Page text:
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Physical examination of appendicitis, Radiology and Laboratory

Written By SALWA store on Sunday, May 27, 2012 | 5:33 AM


Physical Examination
  1. General state of the client really looks sick
  2. Mild rise in body temperature on mild appendicitis. Body temperature rises and settled around 30oC or more if perforation has occurred.
  3. Dehydration mild to severe depending on the degree of pain. Severe dehydration on the client perforated appendicitis with generalized peritonitis. This is due to shortage of inputs, vomiting, rise in body temperature and fluid collection in the viscus tissues (edema) and peritoneal cavity.
  4. Abdomen: The signs of the right lower quadrant peritoneal stimulation. Perforated appendicitis is more obvious, such as muscular defans, word of pain and tenderness.
  5. Not rare signs of paralytic intestinal obstruction due to the local or general peritonitis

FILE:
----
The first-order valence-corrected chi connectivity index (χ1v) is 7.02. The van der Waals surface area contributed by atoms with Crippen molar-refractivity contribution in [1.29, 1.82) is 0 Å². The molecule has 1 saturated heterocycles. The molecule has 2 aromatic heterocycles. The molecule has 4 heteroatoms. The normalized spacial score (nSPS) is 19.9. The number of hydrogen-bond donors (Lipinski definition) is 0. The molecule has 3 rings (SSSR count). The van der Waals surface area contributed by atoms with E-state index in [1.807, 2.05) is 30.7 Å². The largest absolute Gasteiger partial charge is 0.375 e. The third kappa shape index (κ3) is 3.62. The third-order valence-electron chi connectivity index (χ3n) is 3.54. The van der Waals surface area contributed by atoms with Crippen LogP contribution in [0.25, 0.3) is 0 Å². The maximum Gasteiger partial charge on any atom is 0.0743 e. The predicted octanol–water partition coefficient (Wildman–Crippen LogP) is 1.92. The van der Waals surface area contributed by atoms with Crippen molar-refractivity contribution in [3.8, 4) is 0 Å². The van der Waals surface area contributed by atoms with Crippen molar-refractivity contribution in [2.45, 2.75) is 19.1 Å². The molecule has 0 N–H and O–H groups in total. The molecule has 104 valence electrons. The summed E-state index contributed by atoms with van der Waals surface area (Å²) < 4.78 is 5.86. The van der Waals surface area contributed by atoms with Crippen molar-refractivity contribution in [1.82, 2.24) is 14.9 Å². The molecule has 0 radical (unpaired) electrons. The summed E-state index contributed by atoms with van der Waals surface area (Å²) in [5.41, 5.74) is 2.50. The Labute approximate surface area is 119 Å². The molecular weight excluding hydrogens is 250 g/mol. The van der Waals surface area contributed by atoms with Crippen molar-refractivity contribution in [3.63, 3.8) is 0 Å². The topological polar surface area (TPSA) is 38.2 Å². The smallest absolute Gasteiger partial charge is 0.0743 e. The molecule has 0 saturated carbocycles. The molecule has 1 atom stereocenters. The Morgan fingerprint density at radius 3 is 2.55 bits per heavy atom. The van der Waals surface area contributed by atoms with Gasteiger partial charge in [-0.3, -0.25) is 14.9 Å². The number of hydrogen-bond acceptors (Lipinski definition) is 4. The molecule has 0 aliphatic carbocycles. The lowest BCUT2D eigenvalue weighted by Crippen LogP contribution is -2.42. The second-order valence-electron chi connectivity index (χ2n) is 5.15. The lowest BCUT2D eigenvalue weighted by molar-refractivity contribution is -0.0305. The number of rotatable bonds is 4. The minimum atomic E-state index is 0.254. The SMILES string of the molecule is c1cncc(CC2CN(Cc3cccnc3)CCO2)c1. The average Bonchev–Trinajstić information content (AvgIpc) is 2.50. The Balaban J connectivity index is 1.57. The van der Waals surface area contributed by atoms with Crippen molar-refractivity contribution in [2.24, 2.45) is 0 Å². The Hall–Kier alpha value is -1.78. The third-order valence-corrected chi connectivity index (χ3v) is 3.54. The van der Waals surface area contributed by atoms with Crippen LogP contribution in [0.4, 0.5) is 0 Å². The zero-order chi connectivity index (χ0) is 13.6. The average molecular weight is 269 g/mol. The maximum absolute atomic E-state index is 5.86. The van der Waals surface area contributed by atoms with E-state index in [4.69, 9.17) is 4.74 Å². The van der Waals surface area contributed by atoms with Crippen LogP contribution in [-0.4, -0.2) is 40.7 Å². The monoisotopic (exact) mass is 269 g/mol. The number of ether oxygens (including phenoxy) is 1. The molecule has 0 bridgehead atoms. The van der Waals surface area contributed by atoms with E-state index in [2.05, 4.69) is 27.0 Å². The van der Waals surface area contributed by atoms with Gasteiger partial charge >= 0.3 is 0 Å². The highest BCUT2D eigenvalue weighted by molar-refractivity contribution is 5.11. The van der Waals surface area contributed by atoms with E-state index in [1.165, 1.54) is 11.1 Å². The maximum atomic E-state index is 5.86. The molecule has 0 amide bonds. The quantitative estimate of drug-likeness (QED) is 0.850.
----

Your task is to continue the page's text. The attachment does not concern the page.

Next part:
Radiological Examination
  1. Perselubungan picture is more clear and not confined to the lower right quadrant
  2. Bowel wall thickening around the location of the appendix, such as the cecum and ileum
  3. Pre-peritoneal fat lines disappear
  4. Scoliosis to kenana
  5. Signs of intestinal obstruction such as lines of liquid-liquid surface due to local paralysis of the intestines in the process of interaction.


Laboratory
Blood tests: Leukocytes are generally mild in simple appendicitis over 13000/mm3 generally in perforated appendicitis. Lekositosis absence does not rule out appendicitis. Counts: there is a shift to the left. Urine examination: normal or sediment can be contained leucocytes and erythrocytes more than normal when the inflamed appendix attached to the ureter or vesicles.

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